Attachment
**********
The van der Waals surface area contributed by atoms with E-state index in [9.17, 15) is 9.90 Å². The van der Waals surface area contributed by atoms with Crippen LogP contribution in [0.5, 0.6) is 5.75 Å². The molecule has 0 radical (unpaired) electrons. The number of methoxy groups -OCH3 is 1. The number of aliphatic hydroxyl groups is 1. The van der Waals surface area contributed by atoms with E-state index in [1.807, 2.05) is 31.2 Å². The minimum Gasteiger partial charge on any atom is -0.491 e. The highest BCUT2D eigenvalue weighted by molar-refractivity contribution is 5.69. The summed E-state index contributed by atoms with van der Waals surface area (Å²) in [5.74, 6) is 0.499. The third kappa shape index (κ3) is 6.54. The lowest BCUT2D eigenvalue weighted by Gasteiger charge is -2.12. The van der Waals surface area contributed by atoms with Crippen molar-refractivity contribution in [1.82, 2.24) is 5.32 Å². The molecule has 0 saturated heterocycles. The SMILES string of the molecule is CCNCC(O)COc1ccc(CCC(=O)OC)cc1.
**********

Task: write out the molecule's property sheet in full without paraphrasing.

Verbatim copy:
The van der Waals surface area contributed by atoms with E-state index in [9.17, 15) is 9.90 Å². The van der Waals surface area contributed by atoms with Crippen LogP contribution in [0.5, 0.6) is 5.75 Å². The molecule has 0 radical (unpaired) electrons. The number of methoxy groups -OCH3 is 1. The number of aliphatic hydroxyl groups is 1. The van der Waals surface area contributed by atoms with E-state index in [1.807, 2.05) is 31.2 Å². The minimum Gasteiger partial charge on any atom is -0.491 e. The highest BCUT2D eigenvalue weighted by molar-refractivity contribution is 5.69. The summed E-state index contributed by atoms with van der Waals surface area (Å²) in [5.74, 6) is 0.499. The third kappa shape index (κ3) is 6.54. The lowest BCUT2D eigenvalue weighted by Gasteiger charge is -2.12. The van der Waals surface area contributed by atoms with Crippen molar-refractivity contribution in [1.82, 2.24) is 5.32 Å². The molecule has 0 saturated heterocycles. The SMILES string of the molecule is CCNCC(O)COc1ccc(CCC(=O)OC)cc1.